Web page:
As I’ve shared before, I used to hate writing and I never would have imagined that someday I would be blogging everyday - let alone share it publicly. Nevertheless, here I am! Still shocked, but even more so about the ways in which I’ve grown. Sure, I obviously knew that my writing skills would be improved, but I never would have assumed that it would actually change the way I think.
As I explained yesterday, today I had the opportunity to have my first job interview experience. I was of course nervous right before the interview, (I was even nervous after), but it was overall a great learning experience - which was what I was hoping my first experience would look like. Here’s what I learned:
Tomorrow is an exciting day for me because I have my first job interview. Even though I’ve had multiple jobs, I never actually experienced a job interview. The closest I ever came was during the application process for Praxis, but even then, it wasn’t exactly for a job.
It seems like a weird time to look back on my year, but since I’m in a pivotal time in my life, I’ve been doing a bit of reminiscing. This past year has gone by very fast, actually a lot faster than I thought it would. It’s hard to believe we’re already almost done with September and heading into 2019 in just a few months.
Today I’m going to share with you a quick tip to improve your interview skills. This is a simple tip that will boost your ability to sell yourself in an interview, prove you’re a good candidate for the role, and also show you’re capable of being convincing.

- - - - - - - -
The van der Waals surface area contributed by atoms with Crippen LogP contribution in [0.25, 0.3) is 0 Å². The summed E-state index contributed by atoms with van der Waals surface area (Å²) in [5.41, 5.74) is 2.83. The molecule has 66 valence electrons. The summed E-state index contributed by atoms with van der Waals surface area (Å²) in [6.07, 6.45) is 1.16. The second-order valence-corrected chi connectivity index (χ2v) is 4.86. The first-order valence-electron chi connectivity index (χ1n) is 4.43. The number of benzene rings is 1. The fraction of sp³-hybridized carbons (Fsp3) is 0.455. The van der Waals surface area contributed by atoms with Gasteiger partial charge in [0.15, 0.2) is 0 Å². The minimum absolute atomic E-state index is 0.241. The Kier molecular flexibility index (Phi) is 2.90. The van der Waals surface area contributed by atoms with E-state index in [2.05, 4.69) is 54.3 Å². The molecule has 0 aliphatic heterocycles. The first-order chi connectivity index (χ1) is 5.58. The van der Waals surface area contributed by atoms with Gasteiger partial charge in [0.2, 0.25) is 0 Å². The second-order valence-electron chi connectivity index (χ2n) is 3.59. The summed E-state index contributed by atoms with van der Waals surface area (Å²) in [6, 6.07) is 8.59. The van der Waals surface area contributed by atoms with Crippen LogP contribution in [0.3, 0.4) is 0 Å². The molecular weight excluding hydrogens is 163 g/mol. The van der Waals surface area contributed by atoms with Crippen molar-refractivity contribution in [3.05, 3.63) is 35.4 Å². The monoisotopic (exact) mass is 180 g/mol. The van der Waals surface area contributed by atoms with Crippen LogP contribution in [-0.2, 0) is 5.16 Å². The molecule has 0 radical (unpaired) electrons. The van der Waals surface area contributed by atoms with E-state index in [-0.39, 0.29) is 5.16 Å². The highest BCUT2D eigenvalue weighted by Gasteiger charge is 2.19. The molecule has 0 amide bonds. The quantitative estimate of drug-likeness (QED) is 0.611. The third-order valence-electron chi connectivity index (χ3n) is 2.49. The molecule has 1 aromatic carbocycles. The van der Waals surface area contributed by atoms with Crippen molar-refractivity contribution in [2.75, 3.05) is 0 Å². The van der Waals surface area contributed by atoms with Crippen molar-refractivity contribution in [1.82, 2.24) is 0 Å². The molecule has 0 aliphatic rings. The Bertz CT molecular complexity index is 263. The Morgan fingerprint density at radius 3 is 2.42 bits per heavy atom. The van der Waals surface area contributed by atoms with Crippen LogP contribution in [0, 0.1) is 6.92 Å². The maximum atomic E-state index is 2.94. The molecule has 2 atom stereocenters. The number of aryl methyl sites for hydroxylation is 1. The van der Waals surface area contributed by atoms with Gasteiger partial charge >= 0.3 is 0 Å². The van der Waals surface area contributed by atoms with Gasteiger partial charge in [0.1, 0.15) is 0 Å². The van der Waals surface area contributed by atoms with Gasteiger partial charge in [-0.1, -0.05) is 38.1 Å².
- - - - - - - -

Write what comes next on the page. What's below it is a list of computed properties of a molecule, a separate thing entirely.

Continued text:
I’ll give you a hint, just did it.
For whatever reason, I’ve become obsessed with learning the different personality types, memorizing them, identifying them in others, and observing the interactions between them. I do this mainly for the sake of doing it, and I’ve learned that it’s easier to determine the different personalities if I have at least one person in mind to base these off of. For example, I know that my dad is INFJ, so I use my knowledge of what I know about him to see if I can identify similar traits in others.
Today I had another opportunity to learn something great, and it’s yet another reason to love Praxis. Since I’m currently in the placement process of the program, I (and others alongside me) have time to prepare for interviews for upcoming apprenticeship opportunities.
If there’s one area in which I practice what I preach it’s that everyday I do something I’m not totally comfortable with. Even after 122 days of blogging, I still get slightly nervous when I share my writing - but that’s the real reason I do it. Not because I think I’m a great writer. (I wouldn’t even say I’m passionate about it.) But because I really understand the value in doing it, and it also scares me a little. When I started the 30 day blog challenge with Praxis, I started early because I didn’t know what I was doing. I'm not as confident in my writing skills as I'd like to be, but I know why I do it daily.
I’m close to wrapping up my fourth month of Praxis, and I thought I’d quickly write about something we covered during week 2 - fallacies. This is something that I’m still learning to incorporate when I’m taking in information since some of the fallacies can be harder to spot, but I think it’s both interesting and important to learn about.
Every week for the next month I'll be making videos like this to give updates on what I'm learning. So far, I think Module 4 is going to be the best one yet.